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Talking from 9 to 5: How Women's and Men's Conversational Styles Affect Who Gets Heard, Who Gets Credit, and What Gets Done at Work
Talking from 9 to 5 How Women's and Men's Conversational Styles Affect Who Gets Heard Who Gets Credit and What Gets Done at Work Author:Deborah Tannen Your project went off without a hitch--but somebody else got the credit...You averted a crisis brilliantly--but no one noticed...You came to the meeting with a sensational idea--but it was ignored until someone else said the same thing... — HOW CAN YOU GET CREDIT & GET AHEAD? — In her extraordinary international bestseller, You Just Don't Understa... more »nd, Deborah Tannen transformed forever the way we look at intimate relationships between women and men. Now she turns her keen ear and observant eye toward the workplace--where the ways in which men and women communicate can determine who gets heard, who gets ahead, and what gets done.
An instant classic, Talking From 9 to 5 brilliantly explains women's and men's conversational rituals--and the language barriers we unintentionally erect in the business world. It is a unique and invaluable guide to recognizing the verbal power games and miscommunications that cause good work to be underappreciated or go unnoticed--an essential tool for promoting more positive and productive professional relationships among men and women.« less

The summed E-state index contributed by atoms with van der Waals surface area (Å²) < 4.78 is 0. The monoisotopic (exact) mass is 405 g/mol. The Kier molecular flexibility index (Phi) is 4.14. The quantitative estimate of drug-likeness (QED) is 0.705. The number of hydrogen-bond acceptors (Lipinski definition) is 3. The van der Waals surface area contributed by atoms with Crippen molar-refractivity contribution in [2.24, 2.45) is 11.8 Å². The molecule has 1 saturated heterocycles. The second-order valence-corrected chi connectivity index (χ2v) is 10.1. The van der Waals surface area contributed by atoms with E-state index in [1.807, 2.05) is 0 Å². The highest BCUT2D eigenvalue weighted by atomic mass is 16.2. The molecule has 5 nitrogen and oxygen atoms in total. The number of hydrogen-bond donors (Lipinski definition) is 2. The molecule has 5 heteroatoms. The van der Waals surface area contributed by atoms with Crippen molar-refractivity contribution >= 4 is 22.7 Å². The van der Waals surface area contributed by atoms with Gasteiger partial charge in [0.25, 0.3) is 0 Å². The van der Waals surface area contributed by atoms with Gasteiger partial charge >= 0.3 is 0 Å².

H M. (anchovy) reviewed Talking from 9 to 5: How Women's and Men's Conversational Styles Affect Who Gets Heard, Who Gets Credit, and What Gets Done at Work on + 297 more book reviews
Helpful Score: 2
A very interesting study of how conversational styles that are not the "norm" can be interpreted very differently (most specifically traditional womens' vs. traditional white mens' work styles, but also styles from other cultures such as Japan and Britain, and styles that do not meet the norm such as those of assertive women who have an approach that is seen as more traditionally "male" than is expected of them).
Rather than advocating for a "best" style, Tannen shows how at the minimum having an awareness of other styles and if possible trying to adapt a more flexible style of one's own may be a great advantage in a working world that is made up of increasingly diverse work forces and ever more competetive markets.